BC farming

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PAOV — A crucial parcel of farmland in Surrey is at risk of being sold and developed into industrial parks, putting the province’s access to BC-grown vegetables in jeopardy. The 300-acre site produces 30-50 million servings of vegetables like potatoes, carrots, and cabbage every year. It’s owned by the federal government, and not protected by BC’s Agricultural Land Reserve (ALR). At a time when food insecurity is increasing for many people in BC, petition starter Tristin is urging the federal government to continue leasing the land to local farmers and include it in the ALR to protect this resource. You can show your support in this critical moment by signing the petition now.

Protect Early Farmland in BC ...

59,644 have signed Tristin Bouwman’s petition. Let’s get to 75,000!

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A single 300-acre parcel is at the core of the local early fresh field vegetable supply in British Columbia.

If you’ve tasted fresh BC field vegetables (think nugget potatoes, carrots, cabbage) in the summer - between May-Long and Canada Day - there’s a good chance they were produced on this farmland parcel.

This farmland is located on 192nd Street in Campbell Heights, Surrey BC. With its beach-like sandy soil upon a level hill-top, it never floods, it can be planted or harvested on nearly any day of the year and has a special a micro-climate suited for early production. Western Canada’s potato harvest starts on this farmland each year. Thereafter, an estimated 30-50 million servings of potatoes, carrots, cabbage, parsnips and squash are produced from the land annually. That’s enough fresh food to put a vegetable serving on every Metro-Vancouverite’s dinnerplate for 2-3 weeks. As harvest begins before other vegetable fields in BC, this land reduces BC’s reliance on imported vegetables.

Sadly, this exact parcel of farmland is slated to be sold and developed into industrial buildings.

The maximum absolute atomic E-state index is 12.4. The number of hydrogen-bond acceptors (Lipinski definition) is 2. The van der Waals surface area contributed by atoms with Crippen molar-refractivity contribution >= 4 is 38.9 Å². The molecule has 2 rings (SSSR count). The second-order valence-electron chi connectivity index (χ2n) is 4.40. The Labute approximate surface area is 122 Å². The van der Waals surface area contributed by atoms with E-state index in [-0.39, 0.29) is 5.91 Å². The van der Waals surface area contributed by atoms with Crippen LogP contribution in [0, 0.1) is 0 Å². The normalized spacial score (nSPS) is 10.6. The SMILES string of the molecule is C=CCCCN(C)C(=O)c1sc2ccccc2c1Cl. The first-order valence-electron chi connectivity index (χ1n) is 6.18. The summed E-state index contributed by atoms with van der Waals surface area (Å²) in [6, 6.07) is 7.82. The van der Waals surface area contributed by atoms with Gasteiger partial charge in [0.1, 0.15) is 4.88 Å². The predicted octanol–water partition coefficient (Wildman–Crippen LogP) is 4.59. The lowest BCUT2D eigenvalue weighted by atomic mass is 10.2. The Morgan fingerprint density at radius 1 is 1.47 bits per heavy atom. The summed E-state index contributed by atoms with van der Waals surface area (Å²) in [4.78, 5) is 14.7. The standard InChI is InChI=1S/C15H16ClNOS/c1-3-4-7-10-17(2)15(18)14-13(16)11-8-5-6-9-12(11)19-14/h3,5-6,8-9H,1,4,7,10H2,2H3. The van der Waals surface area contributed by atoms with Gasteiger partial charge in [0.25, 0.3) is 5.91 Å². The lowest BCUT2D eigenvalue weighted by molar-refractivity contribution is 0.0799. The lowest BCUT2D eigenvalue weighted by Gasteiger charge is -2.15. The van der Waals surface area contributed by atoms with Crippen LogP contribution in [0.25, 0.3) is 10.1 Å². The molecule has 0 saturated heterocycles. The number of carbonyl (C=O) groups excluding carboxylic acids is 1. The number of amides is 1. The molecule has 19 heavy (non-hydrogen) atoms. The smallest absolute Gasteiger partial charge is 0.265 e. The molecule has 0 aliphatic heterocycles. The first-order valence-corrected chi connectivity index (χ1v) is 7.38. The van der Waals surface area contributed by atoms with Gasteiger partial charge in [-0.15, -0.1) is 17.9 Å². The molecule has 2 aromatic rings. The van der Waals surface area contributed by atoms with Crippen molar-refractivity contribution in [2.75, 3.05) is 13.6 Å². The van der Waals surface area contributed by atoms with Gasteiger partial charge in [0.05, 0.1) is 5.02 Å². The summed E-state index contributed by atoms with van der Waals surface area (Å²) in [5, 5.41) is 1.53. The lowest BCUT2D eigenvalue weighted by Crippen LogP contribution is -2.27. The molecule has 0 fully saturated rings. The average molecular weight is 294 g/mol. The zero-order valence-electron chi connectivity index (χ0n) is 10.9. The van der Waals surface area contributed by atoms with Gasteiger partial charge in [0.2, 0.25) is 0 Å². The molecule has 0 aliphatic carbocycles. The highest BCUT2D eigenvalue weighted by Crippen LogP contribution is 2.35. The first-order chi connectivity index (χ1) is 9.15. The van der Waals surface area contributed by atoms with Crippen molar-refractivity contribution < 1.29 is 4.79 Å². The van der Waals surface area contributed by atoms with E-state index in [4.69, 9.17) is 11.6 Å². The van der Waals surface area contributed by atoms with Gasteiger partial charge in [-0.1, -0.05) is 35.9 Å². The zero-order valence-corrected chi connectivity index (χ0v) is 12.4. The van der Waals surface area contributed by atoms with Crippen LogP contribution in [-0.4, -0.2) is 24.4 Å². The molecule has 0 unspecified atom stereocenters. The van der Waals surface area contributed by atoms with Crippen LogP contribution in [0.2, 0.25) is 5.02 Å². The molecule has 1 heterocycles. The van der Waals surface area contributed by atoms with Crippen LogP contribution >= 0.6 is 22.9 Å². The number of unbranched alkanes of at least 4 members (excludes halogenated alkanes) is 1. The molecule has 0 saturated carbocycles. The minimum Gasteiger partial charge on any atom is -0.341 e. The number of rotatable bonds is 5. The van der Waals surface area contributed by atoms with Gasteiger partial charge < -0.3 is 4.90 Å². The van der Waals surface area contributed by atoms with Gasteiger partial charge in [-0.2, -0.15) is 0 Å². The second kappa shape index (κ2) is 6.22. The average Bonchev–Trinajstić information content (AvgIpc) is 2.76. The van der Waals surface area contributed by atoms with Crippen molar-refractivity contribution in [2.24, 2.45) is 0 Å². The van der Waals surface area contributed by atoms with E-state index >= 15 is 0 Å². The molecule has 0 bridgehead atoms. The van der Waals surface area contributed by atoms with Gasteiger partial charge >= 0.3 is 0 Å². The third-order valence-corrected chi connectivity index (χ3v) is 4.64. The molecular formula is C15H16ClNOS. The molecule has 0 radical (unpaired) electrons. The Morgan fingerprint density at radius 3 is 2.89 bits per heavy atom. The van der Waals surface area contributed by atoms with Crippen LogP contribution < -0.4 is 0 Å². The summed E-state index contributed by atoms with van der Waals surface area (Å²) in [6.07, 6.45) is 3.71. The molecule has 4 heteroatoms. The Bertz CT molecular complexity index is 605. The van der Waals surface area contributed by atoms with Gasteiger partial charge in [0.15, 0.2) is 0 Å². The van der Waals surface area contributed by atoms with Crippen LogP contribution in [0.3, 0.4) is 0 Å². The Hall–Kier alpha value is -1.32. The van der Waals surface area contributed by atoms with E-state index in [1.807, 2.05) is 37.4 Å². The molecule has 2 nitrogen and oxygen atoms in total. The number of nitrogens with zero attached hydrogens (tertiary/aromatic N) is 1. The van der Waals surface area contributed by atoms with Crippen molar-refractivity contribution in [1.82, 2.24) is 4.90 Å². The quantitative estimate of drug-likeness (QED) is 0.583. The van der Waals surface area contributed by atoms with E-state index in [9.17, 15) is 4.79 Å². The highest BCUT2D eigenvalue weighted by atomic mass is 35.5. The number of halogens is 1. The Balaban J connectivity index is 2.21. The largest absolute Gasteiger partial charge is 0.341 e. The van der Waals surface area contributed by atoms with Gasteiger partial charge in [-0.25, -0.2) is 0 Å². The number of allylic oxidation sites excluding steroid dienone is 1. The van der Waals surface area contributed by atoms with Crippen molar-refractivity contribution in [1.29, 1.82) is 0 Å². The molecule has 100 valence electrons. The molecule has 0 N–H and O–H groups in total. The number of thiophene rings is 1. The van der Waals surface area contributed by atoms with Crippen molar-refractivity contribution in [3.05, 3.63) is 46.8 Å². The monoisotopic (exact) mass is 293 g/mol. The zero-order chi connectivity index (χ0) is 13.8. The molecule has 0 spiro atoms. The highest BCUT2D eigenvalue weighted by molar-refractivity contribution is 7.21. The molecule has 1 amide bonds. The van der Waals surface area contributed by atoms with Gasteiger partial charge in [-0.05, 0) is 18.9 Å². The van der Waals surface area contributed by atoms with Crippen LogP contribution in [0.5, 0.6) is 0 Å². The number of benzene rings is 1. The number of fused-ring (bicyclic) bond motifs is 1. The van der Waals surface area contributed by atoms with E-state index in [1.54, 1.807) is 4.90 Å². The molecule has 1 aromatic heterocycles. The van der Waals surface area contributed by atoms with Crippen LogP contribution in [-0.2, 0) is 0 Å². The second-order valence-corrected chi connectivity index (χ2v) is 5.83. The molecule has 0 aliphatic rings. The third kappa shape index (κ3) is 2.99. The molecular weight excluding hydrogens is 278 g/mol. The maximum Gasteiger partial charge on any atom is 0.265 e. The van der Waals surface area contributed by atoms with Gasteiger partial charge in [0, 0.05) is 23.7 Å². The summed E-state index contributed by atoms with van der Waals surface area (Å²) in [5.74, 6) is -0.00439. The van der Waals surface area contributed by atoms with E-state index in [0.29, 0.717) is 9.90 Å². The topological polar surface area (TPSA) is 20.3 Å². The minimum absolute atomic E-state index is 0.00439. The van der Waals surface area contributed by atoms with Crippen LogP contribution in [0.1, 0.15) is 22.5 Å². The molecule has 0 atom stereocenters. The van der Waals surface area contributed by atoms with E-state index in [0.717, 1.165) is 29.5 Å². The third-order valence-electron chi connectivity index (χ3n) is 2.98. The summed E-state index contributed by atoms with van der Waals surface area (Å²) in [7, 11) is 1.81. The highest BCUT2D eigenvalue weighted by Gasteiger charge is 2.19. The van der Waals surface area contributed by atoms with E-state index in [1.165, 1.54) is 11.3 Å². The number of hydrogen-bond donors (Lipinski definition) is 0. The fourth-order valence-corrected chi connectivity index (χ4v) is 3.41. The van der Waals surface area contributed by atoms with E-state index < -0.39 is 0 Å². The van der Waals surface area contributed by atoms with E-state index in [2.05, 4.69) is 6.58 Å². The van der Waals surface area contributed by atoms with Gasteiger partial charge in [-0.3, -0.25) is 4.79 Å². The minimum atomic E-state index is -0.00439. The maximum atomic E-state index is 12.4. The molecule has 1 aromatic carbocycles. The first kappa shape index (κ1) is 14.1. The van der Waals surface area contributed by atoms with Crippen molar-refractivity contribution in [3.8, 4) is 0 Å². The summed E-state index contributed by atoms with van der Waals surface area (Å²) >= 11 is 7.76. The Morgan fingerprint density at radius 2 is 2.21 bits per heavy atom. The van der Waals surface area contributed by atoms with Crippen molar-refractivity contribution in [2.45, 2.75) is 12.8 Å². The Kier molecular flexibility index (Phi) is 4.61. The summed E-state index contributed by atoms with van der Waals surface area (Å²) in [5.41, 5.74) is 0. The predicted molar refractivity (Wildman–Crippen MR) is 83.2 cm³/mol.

Unlike other farmland in BC, this parcel is not protected by BC’s world-renowned Agricultural Land Reserve (ALR). Not only is the land not in the ALR, the landowner - the Federal Government - is not bound by the ALR’s farmland protection system.

A coalition of farmers, residents, farmland advocates and others are calling on:

1) The Federal Government to keep all 300 acres of this parcel in agriculture, forests and streams - by granting a long-term lease to a local farmer and applying to the Provincial Agricultural Land Commission to include it in the ALR; and,

(2) The City of Surrey to amend its Official Community Plan to prevent the land from conversion to any use other than farming and forest.

To sum up, productive farmland is disappearing at an alarming rate all over the world. We all feel food prices rising quickly (due to war in the Ukraine, droughts across the globe including in California and constrained supply chains). Its no surprise then that local food security is a top-of-mind topic in BC. In this context, BC’s earliest, most reliable farmland should not be sold to be developed into industrial buildings.

Join the call to protect the unique 300-acre parcel of prime farmland for current and future generations.

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